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Environmental Impact

The Gold Rush had an effect on California's landscape. Rivers were dammed or became clogged with sediment, forests were logged to provide needed timber, and the land was torn up — all in pursuit of gold.
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About the Images

The images in this group show mines, miners at work, and the tools they used. They also illustrate the effect of the mines and the mining industry on California's landscape. Rivers were dammed or became clogged with sediment, forests were logged to provide needed timber, and the land was torn up — all in pursuit of gold.


The Gold Rush, positive for California in so many ways, had a devastating effect on the state's environment. Many of these problems were directly related to gold-mining technology. The process of hydraulic mining, which became popular in the 1850s, caused irreparable environmental destruction. Two images show California's largest hydraulic mine — Malakoff Diggings, in Nevada County — in action. (Malakoff Diggings is now a state park and open to visitors.)

Dams (such as the English Dam in Nevada County, shown in one photograph), which were constructed to help supply water to the mines during the dry summer months, changed the course of rivers. The sediment washed away by hydraulic mining clogged riverbeds and lakes, threatening agriculture throughout the Central Valley. Conflicts over water arose between mining and farming interests. Hydraulic mining essentially came to an end in 1884 with the Sawyer Decision, legislation passed to resolve this conflict.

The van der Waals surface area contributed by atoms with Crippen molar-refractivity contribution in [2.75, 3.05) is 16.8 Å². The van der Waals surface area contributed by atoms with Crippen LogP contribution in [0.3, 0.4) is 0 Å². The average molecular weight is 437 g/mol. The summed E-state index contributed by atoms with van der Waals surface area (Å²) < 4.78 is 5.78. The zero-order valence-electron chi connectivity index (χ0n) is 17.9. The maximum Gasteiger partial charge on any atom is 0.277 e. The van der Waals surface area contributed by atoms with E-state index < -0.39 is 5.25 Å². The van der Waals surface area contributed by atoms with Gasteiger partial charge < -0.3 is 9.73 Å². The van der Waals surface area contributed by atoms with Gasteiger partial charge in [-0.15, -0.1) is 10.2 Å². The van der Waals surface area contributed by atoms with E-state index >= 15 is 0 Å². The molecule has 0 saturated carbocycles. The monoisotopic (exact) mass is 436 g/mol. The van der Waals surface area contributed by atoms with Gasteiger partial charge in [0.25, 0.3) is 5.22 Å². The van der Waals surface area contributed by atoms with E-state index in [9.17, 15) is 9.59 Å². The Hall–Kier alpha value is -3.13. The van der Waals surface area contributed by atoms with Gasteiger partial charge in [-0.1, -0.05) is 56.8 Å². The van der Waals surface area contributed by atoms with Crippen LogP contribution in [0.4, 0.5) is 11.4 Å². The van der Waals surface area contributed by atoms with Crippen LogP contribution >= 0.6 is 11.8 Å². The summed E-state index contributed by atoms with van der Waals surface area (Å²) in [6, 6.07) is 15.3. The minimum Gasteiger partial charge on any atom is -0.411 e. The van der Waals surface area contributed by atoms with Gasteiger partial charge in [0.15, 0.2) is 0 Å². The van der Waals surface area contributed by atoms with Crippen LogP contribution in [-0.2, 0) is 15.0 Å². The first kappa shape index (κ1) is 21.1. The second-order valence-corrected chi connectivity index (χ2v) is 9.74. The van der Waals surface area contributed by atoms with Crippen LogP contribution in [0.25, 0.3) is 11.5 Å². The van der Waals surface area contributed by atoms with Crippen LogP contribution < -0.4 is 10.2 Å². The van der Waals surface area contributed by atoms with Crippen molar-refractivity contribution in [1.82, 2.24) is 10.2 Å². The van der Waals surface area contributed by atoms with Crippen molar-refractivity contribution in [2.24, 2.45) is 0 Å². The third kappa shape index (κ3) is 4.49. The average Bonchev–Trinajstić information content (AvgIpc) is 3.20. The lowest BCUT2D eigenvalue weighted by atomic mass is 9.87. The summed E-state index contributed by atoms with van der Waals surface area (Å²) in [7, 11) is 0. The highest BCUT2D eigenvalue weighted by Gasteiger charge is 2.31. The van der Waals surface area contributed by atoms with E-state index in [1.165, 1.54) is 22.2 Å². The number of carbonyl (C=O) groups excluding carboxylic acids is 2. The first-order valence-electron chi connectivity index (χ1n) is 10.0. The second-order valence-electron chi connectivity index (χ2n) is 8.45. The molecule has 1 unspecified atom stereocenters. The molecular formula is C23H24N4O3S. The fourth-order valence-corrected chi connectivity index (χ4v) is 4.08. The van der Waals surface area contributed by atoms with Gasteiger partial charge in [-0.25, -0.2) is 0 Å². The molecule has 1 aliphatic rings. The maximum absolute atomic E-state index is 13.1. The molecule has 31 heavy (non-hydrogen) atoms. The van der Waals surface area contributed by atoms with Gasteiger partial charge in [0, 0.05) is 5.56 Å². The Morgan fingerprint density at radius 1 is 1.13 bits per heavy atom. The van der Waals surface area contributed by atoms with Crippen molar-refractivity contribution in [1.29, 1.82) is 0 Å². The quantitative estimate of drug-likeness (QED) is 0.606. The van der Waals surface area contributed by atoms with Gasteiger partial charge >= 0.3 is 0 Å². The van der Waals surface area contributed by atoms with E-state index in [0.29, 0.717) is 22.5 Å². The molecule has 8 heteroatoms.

The mining industry also needed a great deal of wood, both to fuel the boilers at the mines and to build extensive canal systems. This demand for lumber helped create the logging industry. California's forests had plenty of trees to log, many quite large. The lithograph "The Stump and Trunk of the Mammoth Tree of Calaveras" depicts a society ball at which 32 people danced on the stump of a giant sequoia tree.

Photographer Carleton E. Watkins was well known for his images of the grand views of the West. He was the first to capture Yosemite on film, and helped shape how people throughout the country and the world viewed California. He took many of the broad landscape photos in this group. Watkins also made use of the new technology of the day to create stereoscopic views, including the image of the Malakoff Diggings.

There are also several Daguerreotypes in this topic. They include a portrait of John A. Sutter (at whose mill gold was first discovered); miners at work; miners with equipment; and general scenes of mining operations.

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Lithograph: a print made from a drawing on a stone or metal plate. Lithographs were a popular form of newspaper illustration in the 19th century.

Daguerreotype: one-of-a-kind image created on silver-plated copper. Daguerreotypes are named for their creator, the French commercial artist Louis Jacques Mande Daguerre, who discovered the process in 1837.

Stereoscopic views: a new form of entertainment in the mid-1800s. These photographs of people and places, which appeared three-dimensional when viewed, offered viewers a way to "travel" without leaving home. The technology is fairly simple: two nearly identical photos offering slightly different views of the same scene are printed next to each other on a card. When seen through a stereo viewer (a simple handheld device), they create a 3D effect.


"Environmental Impact in the Gold Rush Era" was curated and written by the University of California in 2005.

Using this exhibition:

The text of this exhibition is available under a Creative Commons CC-BY license. You are free to share and adapt it however you like, provided you provide attribution as follows:

Environmental Impact in the Gold Rush Era curated by University of California staff, available under a CC BY 4.0 license. © 2005, Regents of the University of California.